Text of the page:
A quick kill is not always a clean kill, and vice-versa, just because it doesn't drop in it's tracks doesn't mean it isn't dead on it's feet. Shot-placement is the most important variable, pick the load that you and your rifle like the most, and practice with it as much as you can afford.

            Hopefully this doesn't come-off as a soap-box rant, I just see too many guys overly concerned about what bullet they are going to use and how fast it will kill. Physics is great, but mass times velocity equals diddly-squat when you miss.

            Best of luck,
            -J

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            • #7
              Originally posted by magneto View Post
              The bullet I had in mind (and should have stated) is the trophy bonded bear claw.

              Moose for the game.

              I have killed moose with that exact combo (7mm and 175 grain TBBC bullets), it penetrates plenty, and kills as well as any 30 or 33 cal rifle I have used on moose.

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              • #8
                Just make that first shot count. If you can't do that then it really doesn't matter what gun you take. I use a .30-06 with 150 grain Barnes X bullets and they are wicked.
                "Ya can't stop a bad guy with a middle finger and a bag of quarters!!!!"- Ted Nugent.

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                • #9
                  Never shoot over a 100 yards so long range FPS/FPE don't mean much to me,prefer 50 yards
                  Now left only to be a turd in the forrest and the circle will be complete.Use me as I have used you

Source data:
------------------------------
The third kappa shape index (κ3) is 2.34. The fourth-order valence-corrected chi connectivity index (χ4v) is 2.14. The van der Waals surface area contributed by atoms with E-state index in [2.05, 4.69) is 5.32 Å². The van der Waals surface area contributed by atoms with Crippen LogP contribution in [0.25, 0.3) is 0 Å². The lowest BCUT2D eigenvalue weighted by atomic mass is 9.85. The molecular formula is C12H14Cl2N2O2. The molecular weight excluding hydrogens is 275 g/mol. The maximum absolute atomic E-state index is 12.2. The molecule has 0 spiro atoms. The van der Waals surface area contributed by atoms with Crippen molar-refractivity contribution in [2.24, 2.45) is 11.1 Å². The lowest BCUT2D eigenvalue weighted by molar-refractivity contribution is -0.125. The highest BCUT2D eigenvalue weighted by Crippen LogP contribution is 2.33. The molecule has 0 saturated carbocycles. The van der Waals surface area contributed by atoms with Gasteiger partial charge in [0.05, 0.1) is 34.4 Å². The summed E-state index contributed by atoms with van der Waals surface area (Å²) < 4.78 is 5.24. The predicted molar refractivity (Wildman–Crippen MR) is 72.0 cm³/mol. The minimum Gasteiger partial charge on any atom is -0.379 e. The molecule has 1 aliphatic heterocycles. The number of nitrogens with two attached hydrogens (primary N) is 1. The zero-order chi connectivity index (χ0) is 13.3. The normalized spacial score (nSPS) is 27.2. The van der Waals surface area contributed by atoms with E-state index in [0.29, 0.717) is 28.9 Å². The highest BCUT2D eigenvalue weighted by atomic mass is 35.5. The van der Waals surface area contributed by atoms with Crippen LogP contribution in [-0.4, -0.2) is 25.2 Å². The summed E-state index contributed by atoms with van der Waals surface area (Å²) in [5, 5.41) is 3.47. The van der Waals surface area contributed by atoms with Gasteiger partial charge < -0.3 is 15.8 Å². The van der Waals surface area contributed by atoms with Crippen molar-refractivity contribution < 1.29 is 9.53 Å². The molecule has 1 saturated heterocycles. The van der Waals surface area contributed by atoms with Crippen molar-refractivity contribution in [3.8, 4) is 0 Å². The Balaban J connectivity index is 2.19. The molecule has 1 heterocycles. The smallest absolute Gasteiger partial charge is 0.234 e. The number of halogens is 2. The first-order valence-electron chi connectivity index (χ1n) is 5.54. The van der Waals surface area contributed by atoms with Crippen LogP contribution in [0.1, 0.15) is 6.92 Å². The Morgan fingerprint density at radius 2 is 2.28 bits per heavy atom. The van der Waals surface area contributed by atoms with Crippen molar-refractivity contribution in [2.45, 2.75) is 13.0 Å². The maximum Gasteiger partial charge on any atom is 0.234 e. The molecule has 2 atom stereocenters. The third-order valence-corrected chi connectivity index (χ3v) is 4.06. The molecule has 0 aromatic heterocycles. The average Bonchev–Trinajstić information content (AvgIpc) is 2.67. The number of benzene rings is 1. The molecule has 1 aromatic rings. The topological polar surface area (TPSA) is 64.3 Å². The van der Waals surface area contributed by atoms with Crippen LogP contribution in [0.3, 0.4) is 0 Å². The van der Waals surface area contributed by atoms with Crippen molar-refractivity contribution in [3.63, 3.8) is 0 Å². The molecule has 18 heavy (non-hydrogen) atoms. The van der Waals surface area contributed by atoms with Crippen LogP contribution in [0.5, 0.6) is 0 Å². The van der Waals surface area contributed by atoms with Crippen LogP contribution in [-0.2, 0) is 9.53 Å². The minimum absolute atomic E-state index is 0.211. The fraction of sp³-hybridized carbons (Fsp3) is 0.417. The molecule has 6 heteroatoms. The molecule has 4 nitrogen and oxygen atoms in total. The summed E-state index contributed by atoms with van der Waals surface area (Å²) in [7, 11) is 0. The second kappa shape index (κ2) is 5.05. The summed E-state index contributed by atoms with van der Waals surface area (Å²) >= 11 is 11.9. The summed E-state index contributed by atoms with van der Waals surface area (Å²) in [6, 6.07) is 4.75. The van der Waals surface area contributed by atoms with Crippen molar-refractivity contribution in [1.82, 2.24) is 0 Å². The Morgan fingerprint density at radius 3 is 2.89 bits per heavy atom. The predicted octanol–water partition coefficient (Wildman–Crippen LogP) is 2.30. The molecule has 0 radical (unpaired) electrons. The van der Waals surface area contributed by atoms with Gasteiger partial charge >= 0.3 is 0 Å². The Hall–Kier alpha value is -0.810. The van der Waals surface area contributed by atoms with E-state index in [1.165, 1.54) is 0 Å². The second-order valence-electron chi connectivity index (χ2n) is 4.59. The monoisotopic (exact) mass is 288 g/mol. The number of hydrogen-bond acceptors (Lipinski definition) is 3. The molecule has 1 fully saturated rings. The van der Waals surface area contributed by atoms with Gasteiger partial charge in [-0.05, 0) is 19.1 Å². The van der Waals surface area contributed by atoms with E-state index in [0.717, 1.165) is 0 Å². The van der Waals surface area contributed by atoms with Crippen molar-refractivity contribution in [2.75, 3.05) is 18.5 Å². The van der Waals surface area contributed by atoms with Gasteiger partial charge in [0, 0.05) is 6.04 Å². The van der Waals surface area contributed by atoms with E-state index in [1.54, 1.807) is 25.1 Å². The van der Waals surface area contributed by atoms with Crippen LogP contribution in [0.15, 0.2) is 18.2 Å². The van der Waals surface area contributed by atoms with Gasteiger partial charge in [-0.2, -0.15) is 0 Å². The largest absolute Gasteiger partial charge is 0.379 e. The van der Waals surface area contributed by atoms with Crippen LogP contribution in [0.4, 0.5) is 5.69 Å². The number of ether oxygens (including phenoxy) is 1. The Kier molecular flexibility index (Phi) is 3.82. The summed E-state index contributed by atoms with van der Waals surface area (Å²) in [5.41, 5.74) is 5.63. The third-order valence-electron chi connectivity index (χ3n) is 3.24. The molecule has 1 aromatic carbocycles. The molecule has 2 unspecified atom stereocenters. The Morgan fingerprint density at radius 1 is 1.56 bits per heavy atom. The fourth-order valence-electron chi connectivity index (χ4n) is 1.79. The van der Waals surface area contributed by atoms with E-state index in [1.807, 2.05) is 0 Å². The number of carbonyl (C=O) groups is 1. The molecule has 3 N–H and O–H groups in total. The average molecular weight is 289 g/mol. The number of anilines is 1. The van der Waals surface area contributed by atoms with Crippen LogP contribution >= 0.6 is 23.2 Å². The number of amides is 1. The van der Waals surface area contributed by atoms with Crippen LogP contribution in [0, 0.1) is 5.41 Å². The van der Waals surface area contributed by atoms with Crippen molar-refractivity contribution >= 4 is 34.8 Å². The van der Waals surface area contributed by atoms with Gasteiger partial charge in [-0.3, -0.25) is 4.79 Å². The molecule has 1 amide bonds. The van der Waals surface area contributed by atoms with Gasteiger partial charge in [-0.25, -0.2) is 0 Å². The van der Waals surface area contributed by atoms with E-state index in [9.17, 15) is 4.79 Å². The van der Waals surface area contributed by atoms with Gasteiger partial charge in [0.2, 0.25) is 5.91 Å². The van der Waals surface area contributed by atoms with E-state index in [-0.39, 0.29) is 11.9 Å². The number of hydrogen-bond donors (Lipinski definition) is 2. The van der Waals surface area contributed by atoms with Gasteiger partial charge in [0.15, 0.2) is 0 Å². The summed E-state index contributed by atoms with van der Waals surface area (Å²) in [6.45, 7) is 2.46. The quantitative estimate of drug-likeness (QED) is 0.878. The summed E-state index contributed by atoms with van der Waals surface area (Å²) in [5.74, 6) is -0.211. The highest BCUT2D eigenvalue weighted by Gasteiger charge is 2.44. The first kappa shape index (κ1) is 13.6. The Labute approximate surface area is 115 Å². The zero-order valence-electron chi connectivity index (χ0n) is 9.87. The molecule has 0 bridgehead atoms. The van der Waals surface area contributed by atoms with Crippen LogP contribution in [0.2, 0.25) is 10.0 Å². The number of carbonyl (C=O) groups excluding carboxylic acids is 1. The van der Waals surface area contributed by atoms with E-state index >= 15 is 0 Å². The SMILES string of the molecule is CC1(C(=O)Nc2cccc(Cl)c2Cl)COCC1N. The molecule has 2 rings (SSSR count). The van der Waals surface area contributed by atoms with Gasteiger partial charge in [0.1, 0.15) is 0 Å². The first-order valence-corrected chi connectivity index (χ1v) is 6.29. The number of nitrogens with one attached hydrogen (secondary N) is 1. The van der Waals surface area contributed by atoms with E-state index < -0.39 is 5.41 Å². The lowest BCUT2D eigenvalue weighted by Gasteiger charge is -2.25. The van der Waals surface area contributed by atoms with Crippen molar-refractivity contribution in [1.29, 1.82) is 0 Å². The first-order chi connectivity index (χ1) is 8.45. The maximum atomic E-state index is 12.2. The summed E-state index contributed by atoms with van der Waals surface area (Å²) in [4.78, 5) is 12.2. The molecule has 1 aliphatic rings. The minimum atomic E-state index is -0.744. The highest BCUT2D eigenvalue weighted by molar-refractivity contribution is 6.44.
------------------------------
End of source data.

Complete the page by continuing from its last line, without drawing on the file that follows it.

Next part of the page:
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                  • #10
                    In my experience... Ive only ever used 180 grain bullets in my 30-06, which I am going to semi- retire while I use my new rifle, a 300 win mag, which i plan to shoot strictly 150 remington coreloks out of...some experts say that the best bullet to use is the same type, brand and grain as what you used while sighting in your rifle...i believe this, and a friend has proved it over and over again....while hunting with him (he swears to 150 grain remington corelokt) I have seen him drop more game with this type of bullet than you can point your rifle at... buffalo, elk, deer, grizzlies, musk ox, black bear, moose, caribou, goats and especially dall sheep...he uses the leopold boone and crocket scope with the BDC reticles, so for him placing a shot from 200-600 yards is as simple as ranging and holding on the appropriate bead in the reticle...one shot is usually all it takes, save for one grizzly we killed last fall... keep in mind he shoots a TC encore single shot rifle, and he makes that first shot count...they also arent that expensive at $26 a box, better than what i spent $40 a box on 180 grain sciroccos and xp3's
                    sigpic


                    Release Lake Trout

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                    • #11
                      Magneto, another thing to factor in here is that "energy" is a somewhat misleading way to look at killing power. The reason is that energy = mass x velocity squared. So in other words, energy goes up exponentially as velocity goes up. That is why the 160 grainer has more "energy" than the 175, because it is going faster. But that doesn't necessarily mean it will kill better.

                      Also, the reason the 175 grain penetrates deeper (bullet construction being equal) is not due to less velocity or less mushrooming. It is because it has a higher sectional density, which is a ratio of the length vs. width of the bullet. The longer the bullet compared to the width, the better it will penetrate.

                      Bottom line is, with a well constructed bullet in either weight and good shooting, bullwinkle will go down.

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                      • #12
                        Originally posted by c04hoosier View Post
                        Magneto, another thing to factor in here is that "energy" is a somewhat misleading way to look at killing power. The reason is that energy = mass x velocity squared. So in other words, energy goes up exponentially as velocity goes up. That is why the 160 grainer has more "energy" than the 175, because it is going faster. But that doesn't necessarily mean it will kill better.